TR on the “pea-rifle”

In reading Teddy Roosevelt’s “Hunting Trips of a Ranchman” last night I gleaned a bit of information I had not previously seen in print. It seems that the common bullet weight of the American Longrifle or “Kentucky Rifle” was approximately 100 grains. These rifles were the primary American hunting and military arms from about 1740 through the early 1800’s. In describing the difficulties of hunting Grizzly Bear and other large game with these weapons, Roosevelt says “These men carried but one weapon: the long-barreled, small-bored pea-rifle, whose bullets ran seventy to the pound…” There are 7000 grains to the pound, yielding the 100 grain weight. For comparison, a modern .32 ACP standard load according to the Hodgdon Data Manual uses a 71 grain bullet, while the standard 9mm Parabellum load is a 115 grain bullet. Interesting that TR considered that loading to be a “pea-rifle.”


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2 Responses to TR on the “pea-rifle”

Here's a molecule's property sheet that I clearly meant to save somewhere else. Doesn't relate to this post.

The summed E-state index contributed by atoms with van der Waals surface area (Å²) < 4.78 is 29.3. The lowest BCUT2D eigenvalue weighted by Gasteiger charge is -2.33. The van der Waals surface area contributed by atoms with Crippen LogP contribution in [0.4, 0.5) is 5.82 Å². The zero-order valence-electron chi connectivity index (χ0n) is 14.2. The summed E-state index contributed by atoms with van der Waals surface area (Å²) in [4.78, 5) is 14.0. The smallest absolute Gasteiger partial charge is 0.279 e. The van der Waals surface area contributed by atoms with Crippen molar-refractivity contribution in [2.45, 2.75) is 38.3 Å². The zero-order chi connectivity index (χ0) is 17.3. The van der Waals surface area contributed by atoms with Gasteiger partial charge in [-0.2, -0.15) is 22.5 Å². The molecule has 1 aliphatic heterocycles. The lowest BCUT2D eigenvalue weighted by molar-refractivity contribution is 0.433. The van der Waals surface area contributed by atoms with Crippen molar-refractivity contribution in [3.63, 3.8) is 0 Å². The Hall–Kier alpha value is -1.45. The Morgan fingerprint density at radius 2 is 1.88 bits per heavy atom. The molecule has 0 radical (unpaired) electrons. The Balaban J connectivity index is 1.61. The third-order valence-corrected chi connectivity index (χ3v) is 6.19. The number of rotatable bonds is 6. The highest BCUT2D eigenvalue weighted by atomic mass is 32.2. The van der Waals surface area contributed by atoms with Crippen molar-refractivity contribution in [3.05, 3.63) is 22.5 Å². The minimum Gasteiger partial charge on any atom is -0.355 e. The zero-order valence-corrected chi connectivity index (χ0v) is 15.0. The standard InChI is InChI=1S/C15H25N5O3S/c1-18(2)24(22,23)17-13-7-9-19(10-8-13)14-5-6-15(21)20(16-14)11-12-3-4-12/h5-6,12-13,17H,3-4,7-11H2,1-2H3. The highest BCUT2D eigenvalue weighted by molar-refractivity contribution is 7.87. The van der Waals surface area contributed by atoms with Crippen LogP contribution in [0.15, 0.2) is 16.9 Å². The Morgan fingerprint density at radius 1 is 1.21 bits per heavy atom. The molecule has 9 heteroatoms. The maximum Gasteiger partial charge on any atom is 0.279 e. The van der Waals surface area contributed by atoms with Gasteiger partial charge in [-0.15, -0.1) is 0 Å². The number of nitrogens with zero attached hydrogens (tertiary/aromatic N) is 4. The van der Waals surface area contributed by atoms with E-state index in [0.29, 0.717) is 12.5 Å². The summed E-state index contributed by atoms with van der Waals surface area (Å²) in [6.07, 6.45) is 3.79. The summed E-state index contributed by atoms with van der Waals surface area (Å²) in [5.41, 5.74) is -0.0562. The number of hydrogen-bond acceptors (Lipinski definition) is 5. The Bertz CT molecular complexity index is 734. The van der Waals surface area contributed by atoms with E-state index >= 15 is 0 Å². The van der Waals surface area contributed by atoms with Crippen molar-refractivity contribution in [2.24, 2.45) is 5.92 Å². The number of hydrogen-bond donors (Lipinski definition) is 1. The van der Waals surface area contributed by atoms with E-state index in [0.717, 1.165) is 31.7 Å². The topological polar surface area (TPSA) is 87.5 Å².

1. Rand says:

    When you consider that many muskets of the time of the Kentucky Long Rifle had calibers in the .57 and .58 range, it is a pea-rifle. For example, the Minie ball, primary rifle ammunition of the Civil war for both sides, was 480 grain, fired from .58 caliber muskets.

  2. sammy says:

    I am sure Randy is aware of this, but for those other readers who may not be, the MiniƩ ball was used in rifles as opposed to muskets as stated above. A musket is a smooth bore weapon while a rifle has a barrel which employs grooves, raised ribs, or bore shape to impart a spin to the projectile.

    Beyond that oversight, Randy is quite right. In Hunting Trips of a Ranchman TR affirms that “A rifle, to be of use in this sport, should carry a ball weighing from half an ounce to an ounce.” 480 grain is just over one ounce.

    Of course, the reason I made the point that it was called a pea-rifle is to draw comparison to the 55 to 77 grain projectile that our current military cartridge employs.

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